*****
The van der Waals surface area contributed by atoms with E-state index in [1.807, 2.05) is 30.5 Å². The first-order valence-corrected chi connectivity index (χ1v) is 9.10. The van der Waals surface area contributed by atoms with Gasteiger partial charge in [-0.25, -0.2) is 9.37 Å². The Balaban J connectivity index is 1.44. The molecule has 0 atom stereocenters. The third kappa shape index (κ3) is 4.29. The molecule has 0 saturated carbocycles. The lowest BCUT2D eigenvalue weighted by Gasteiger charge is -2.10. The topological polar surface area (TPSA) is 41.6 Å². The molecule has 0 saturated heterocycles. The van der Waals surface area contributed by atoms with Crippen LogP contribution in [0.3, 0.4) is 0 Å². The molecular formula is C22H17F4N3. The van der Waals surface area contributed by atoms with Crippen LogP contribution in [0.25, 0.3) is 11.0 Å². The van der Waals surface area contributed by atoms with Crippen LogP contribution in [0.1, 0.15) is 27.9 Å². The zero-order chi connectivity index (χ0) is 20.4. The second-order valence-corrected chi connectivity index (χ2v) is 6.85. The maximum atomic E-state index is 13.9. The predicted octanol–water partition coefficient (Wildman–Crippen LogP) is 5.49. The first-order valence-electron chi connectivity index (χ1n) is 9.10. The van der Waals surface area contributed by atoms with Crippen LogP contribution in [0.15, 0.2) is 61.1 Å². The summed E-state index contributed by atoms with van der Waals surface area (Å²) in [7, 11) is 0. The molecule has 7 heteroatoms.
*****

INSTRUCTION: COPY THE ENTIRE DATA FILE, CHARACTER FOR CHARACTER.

The van der Waals surface area contributed by atoms with E-state index in [1.807, 2.05) is 30.5 Å². The first-order valence-corrected chi connectivity index (χ1v) is 9.10. The van der Waals surface area contributed by atoms with Gasteiger partial charge in [-0.25, -0.2) is 9.37 Å². The Balaban J connectivity index is 1.44. The molecule has 0 atom stereocenters. The third kappa shape index (κ3) is 4.29. The molecule has 0 saturated carbocycles. The lowest BCUT2D eigenvalue weighted by Gasteiger charge is -2.10. The topological polar surface area (TPSA) is 41.6 Å². The molecule has 0 saturated heterocycles. The van der Waals surface area contributed by atoms with Crippen LogP contribution in [0.3, 0.4) is 0 Å². The molecular formula is C22H17F4N3. The van der Waals surface area contributed by atoms with Crippen LogP contribution in [0.25, 0.3) is 11.0 Å². The van der Waals surface area contributed by atoms with Crippen LogP contribution in [0.1, 0.15) is 27.9 Å². The zero-order chi connectivity index (χ0) is 20.4. The second-order valence-corrected chi connectivity index (χ2v) is 6.85. The maximum atomic E-state index is 13.9. The predicted octanol–water partition coefficient (Wildman–Crippen LogP) is 5.49. The first-order valence-electron chi connectivity index (χ1n) is 9.10. The van der Waals surface area contributed by atoms with Crippen LogP contribution in [0.15, 0.2) is 61.1 Å². The summed E-state index contributed by atoms with van der Waals surface area (Å²) in [7, 11) is 0. The molecule has 7 heteroatoms.